Maldives election: President Abdulla Yameen concedes defeat to opposition candidate

23 2018 presidential candidate Mohamed Solih addresses the media at the campaign headquarters in Male the capital of the Maldives

Voting underway in controversial Maldives presidential election

In his victory speech, Soli described the win as a "moment of happiness, hope and history".

"But it's been a journey that has ended in the ballot box, because the people willed it".

"The message is loud and clear". "The Maldivian people have decided what they want". I have accepted the results from yesterday.

The strongman president of the Maldives on Monday conceded defeat in elections, easing fears of a fresh political crisis in the archipelago at the centre of a battle for influence between India and China.

Former President Mohamed Nasheed congratulated President-elect Solih for his hard work and for keeping the opposition front together and united. A statement from spokeswoman Heather Nauert noted the reported opposition victory and urged "calm and respect for the will of the people" as the election process was being concluded.

A spokesman for Maldives' Election Commission said official results would not be announced until September 29, allowing a week for parties to challenge the results in court.

China has spent hundreds of millions of dollars on infrastructure projects in the Maldives, which critics, including the political opposition, warn amount to "debt-trap diplomacy" that weighs down the recipient country with loans in order to secure a naval base as repayment.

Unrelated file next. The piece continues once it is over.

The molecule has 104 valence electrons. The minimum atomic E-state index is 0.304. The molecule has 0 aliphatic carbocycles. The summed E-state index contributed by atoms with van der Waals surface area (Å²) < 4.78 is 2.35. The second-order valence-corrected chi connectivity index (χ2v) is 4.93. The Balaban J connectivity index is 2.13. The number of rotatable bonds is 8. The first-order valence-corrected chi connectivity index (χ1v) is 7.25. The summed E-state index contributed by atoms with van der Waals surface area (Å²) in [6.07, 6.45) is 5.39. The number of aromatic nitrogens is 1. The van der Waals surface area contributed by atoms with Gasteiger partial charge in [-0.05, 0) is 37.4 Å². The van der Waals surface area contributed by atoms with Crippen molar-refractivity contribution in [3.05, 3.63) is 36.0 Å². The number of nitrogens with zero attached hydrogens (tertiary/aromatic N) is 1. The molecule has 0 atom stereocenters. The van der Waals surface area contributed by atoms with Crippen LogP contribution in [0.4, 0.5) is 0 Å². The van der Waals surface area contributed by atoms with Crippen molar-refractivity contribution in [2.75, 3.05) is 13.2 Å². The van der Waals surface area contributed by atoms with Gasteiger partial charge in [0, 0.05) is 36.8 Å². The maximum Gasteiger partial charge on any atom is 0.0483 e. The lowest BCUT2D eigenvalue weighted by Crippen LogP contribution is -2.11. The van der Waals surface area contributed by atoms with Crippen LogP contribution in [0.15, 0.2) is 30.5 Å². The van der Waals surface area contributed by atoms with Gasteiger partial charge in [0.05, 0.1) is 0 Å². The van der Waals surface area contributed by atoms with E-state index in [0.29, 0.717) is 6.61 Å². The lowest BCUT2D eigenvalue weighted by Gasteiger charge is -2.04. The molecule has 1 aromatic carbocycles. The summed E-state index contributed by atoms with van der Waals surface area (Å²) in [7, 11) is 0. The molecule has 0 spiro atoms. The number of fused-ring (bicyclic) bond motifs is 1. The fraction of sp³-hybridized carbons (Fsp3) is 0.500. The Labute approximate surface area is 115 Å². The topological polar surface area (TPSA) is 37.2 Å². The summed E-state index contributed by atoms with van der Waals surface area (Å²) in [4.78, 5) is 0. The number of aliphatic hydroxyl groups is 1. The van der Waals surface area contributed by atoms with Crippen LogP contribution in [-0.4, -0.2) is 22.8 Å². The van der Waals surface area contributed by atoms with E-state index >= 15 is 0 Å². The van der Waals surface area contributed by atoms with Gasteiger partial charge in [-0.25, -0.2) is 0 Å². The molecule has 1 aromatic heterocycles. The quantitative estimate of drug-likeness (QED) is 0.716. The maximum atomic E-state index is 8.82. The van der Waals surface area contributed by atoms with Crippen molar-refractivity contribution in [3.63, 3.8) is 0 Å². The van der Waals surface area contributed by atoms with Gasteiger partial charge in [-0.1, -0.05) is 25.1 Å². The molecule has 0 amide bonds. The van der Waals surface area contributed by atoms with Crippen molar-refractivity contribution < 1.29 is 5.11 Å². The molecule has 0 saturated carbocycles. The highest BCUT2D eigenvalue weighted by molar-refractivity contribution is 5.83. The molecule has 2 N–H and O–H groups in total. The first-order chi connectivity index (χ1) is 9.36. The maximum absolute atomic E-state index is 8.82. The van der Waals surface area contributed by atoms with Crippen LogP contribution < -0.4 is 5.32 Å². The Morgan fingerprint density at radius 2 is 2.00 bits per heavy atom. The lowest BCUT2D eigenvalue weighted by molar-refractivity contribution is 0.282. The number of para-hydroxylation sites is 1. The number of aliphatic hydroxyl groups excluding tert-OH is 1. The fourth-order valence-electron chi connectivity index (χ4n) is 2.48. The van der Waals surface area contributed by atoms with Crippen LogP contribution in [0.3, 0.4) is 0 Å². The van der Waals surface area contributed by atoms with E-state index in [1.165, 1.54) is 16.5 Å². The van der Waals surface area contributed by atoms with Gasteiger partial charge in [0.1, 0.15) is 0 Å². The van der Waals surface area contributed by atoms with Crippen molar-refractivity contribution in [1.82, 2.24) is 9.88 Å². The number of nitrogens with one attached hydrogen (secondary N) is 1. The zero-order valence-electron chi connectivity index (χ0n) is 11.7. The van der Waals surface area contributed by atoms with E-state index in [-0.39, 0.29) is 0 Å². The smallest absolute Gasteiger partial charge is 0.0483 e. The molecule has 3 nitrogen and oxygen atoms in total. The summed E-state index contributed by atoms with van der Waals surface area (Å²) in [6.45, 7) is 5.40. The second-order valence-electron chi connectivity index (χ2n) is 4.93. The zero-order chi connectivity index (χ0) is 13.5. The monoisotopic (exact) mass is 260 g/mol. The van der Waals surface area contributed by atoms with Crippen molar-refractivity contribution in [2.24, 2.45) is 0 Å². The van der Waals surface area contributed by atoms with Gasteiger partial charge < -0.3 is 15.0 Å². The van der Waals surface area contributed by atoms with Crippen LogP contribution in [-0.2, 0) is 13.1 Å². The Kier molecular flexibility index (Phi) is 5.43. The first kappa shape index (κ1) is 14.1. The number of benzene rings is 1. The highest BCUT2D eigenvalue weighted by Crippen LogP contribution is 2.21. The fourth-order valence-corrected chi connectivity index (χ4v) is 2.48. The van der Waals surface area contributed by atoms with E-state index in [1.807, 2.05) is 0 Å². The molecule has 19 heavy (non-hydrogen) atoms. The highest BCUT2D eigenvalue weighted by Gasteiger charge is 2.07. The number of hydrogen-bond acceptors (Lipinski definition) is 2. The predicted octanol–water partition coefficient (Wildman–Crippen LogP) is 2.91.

During the election campaign, Yameen had presented himself as a Maldivian nationalist focused on economic development, pointing to infrastructure projects built during his term, including a 2km bridge linking Male to the worldwide airport that opened earlier this month.




A crackdown saw former president Maumoon Abdul Gayoom - Yameen's half-brother - jailed along with the Chief Justice and another Supreme Court justice amid accusations of an imminent coup.

Voters debated the relative merits of the two candidates in front of a polling station at the Imauddin School.

One of the most senior politicians in the Maldives, and has for years been calling for democratic reform.

While presidential terms usually end on November 11, President Yameen's term will end on November 17, the same day Solih and his running mate Faisal Naseem will take their oath of office.

The European Union and USA have voiced concerns about the election and have threatened to impose targeted sanctions if the democratic situation does not improve. But the run-up to the election was not an easy task for Mr. Solih.

Some 262,000 people in the archipelago - famed for its white beaches and blue lagoons - were eligible to vote in an election from which independent global monitors have been barred. "But we did not get the required visa", he told Reuters.

The election commission released provisional results earlier Monday showing Solih had won the South Asian island nation's third-ever multiparty presidential election with 58.3 percent of the vote. "We call on all stakeholders to maintain an environment conducive for a peaceful transfer of power". Waheed, who believes Yameen has weekend democracy in the Maldives, said a free and fair election "will change this regime".

The European Union said Friday that it was not sending election observers because the Maldives had failed to meet the basic conditions for monitoring.

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